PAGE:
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I’m stuck at O’Hare …

…so I think it might be a good time to BLOG a little bit.

Since I’ve been in LA and SF, I’ve taken it a lot of music … The Album Leaf, Devendra Banhart, Gilberto Gil, Stevie Wonder, and Matmos. The best concert was … wait for it … STEVIE WONDER. I was in the presence of a real living music god. I haven’t felt that way since I was around Ella Fitzgerald back in the day or Rostropovich – you get the idea. Please don’t miss seeing him live if you get the chance. He sounds perfect, his band and orchestra is hella tight (the string players DANCE for a good part of the show), and he somehow manages to play three hours of happy songs without being tedious. That is not easy. In fact I don’t know of any other living musician who has explored so many iterations of joy and happiness with such success. The other concerts were great too but … STEVIE … wow, how fortunate I was to have seen that.

I was in KW last week doing some VISIONARY PLANNING for the orchestra, and one thing we discussed is how to be innovative, I mean really innovative. One thing that always comes up is programming. Heck there was even a BIG ARTICLE about this in the New York Times recently. I, for one, didn’t find any of the programs mentioned particularly innovative, but I did find most of them good, artistic, musical experiences. I’m looking for more. It’s not the food that’s bad, it’s the the room, the vibe, the tired, non-inclusive, ritualistic, society-oriented presentation of music that the orchestra biz hangs on to for no good reason and which does them no service. Now there are some hardcore chowhounds like me who will go eat great food in an unappealing setting, ’cause the food’s just so damn good. But if I were a chef (and I am, d’orchestre), I would want my meals served in an attractive, modern place with good lighting and a hot wait-staff. The atmosphere of an orchestral concert is generally similar to the kind of stuffy restaurants Monty Python used to make fun of (with “waffer-thin” mints). I know some of the halls are old, but the vibe could still be spiced up quite a bit. With programming, I think there’s nothing new under the sun. It just has to be good.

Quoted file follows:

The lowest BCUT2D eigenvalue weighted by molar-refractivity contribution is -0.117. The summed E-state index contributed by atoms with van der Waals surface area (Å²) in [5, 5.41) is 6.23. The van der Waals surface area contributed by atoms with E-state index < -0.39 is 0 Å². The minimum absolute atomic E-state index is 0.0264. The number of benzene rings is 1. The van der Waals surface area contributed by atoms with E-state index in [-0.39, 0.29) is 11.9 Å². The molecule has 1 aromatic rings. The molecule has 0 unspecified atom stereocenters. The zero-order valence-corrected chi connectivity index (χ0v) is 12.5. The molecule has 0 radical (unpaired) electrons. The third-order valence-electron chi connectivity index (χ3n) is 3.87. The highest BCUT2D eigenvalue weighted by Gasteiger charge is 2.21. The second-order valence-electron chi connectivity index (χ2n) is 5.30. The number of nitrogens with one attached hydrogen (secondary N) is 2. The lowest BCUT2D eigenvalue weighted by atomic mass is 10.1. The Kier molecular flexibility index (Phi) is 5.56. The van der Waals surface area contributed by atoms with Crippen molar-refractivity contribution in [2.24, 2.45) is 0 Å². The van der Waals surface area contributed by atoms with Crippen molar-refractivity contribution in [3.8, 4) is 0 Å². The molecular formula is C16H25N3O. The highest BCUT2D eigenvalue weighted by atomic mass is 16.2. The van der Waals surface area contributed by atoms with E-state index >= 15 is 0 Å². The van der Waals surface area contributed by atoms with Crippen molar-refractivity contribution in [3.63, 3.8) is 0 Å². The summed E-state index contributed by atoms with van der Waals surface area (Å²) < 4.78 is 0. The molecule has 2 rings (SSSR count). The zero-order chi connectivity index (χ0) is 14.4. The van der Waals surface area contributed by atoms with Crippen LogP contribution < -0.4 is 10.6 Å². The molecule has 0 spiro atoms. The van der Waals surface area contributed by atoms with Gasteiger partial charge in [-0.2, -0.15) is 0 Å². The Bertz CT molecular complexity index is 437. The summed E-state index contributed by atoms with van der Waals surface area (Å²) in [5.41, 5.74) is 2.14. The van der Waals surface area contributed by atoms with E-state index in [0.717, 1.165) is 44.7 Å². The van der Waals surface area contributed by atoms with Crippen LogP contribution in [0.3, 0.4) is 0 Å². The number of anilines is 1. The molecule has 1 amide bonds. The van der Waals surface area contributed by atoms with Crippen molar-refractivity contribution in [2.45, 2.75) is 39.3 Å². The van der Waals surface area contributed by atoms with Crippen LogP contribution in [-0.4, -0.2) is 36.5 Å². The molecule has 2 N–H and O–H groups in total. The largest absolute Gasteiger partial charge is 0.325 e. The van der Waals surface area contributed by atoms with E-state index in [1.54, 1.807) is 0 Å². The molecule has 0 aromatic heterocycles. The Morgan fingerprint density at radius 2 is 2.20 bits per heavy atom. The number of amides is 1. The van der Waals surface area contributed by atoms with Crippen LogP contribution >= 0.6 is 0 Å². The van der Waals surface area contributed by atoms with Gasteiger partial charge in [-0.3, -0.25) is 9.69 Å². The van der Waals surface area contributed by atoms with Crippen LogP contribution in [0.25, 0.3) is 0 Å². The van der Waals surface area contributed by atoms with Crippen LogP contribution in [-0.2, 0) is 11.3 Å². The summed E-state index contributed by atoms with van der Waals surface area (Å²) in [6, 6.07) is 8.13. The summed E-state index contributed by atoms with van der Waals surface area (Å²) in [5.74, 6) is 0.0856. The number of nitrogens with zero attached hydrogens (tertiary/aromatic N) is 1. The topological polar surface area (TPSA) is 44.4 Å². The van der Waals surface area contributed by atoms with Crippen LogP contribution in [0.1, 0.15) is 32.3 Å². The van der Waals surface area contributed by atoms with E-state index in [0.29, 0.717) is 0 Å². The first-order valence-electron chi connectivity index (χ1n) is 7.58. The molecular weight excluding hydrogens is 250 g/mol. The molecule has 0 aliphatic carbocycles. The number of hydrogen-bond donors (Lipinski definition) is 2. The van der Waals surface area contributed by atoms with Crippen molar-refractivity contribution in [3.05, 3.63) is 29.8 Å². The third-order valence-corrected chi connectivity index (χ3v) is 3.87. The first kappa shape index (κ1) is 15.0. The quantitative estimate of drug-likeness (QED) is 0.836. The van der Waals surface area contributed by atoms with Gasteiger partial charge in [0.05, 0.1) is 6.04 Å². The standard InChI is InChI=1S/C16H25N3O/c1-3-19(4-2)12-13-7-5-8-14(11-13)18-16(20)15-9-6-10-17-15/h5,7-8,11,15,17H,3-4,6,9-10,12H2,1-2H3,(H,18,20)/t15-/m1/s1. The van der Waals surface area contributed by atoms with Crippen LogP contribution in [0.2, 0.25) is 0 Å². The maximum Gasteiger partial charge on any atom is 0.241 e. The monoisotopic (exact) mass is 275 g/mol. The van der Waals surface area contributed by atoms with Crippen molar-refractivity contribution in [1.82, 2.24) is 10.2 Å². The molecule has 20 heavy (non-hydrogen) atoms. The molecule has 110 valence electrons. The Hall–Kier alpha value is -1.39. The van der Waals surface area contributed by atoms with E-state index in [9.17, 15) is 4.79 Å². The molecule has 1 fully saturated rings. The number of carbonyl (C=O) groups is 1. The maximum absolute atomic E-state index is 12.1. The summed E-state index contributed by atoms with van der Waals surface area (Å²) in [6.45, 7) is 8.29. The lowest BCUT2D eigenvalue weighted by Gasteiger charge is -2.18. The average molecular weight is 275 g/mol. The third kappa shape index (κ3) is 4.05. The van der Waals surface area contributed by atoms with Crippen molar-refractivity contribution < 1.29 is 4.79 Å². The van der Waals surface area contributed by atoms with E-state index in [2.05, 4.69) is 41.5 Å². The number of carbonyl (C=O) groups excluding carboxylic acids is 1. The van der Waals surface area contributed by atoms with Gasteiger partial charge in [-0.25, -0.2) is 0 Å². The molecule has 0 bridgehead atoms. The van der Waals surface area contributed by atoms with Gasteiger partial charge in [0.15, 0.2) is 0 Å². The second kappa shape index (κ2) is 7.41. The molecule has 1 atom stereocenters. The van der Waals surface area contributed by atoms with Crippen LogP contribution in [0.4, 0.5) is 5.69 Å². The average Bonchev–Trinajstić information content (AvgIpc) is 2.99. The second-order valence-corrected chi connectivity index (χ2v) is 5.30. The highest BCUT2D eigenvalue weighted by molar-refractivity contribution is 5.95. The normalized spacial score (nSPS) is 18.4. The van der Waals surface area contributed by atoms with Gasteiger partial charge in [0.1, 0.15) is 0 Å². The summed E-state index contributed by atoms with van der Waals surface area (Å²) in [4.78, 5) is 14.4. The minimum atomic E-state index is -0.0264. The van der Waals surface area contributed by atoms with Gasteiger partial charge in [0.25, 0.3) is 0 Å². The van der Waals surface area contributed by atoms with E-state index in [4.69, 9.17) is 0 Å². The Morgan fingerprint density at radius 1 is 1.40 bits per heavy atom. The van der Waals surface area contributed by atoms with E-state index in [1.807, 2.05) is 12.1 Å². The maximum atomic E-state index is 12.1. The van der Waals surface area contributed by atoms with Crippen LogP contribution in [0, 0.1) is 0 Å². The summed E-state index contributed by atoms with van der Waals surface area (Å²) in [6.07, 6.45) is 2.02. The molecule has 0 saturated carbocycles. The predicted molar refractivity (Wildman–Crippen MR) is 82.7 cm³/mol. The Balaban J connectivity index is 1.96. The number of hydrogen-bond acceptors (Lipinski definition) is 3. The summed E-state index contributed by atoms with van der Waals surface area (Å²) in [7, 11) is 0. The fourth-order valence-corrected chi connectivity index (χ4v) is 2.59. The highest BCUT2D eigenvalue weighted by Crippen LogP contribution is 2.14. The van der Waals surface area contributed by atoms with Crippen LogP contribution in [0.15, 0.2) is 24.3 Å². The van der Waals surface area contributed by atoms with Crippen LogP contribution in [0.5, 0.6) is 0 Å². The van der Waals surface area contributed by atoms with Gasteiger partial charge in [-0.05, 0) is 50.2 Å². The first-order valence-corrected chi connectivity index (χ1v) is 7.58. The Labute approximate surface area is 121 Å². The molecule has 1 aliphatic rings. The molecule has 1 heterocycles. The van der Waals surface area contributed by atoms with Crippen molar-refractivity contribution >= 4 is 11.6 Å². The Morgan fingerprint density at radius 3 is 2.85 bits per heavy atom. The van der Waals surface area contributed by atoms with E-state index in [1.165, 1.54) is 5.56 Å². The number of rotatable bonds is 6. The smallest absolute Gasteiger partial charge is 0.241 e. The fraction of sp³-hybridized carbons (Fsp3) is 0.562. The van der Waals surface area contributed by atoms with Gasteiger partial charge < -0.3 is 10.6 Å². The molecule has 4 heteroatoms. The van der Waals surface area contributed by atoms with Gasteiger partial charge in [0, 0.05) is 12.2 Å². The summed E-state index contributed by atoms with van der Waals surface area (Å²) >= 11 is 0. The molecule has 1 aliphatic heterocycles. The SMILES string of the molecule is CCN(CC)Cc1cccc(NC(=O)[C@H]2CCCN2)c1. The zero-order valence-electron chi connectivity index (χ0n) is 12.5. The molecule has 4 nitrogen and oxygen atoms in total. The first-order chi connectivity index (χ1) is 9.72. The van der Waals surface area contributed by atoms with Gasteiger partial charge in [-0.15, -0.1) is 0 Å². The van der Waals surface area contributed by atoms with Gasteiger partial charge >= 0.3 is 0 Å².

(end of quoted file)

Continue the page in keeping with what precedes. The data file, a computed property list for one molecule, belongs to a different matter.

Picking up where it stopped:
I just got back from Chautauqua which is a strikingly unusual place. It’s a retro-utopia for intellectual white people. These folks (and there are thousands of them in this gated community) will go to a foreign policy lecture in the morning, then go water skiing, then see the symphony, opera, or ballet at night. This happens every day. It’s full of Victorian houses shoved really close together which goes against my personal idea of a summer retreat (which is to be in the woods far away from most people). All this being said, it’s an inspiring thing to see so many people willing to give up their personal space to spend the summer with ART and IDEAS … at the same time. I’ve never seen anything like it.

While there I had a long chat with a conductor friend who has a different take on music and programming than I do. He’s fiercely committed to a few pieces he really believes in — at the expense of many others. He was very proud of how small his repertoire was. I was kind of put off by that (Symphonies of Wind Instruments is BAD? Copland only wrote one good piece?), but I also admired how much he loved works he loved. I like lots of music, but sometimes feel I’m being stretched thin as a result of my broad tastes. I guess we all commit sins as artists, either by liking too little music (like him), or too much (like me).

Damn — I’m still stuck at O’Hare, even after all this blogging.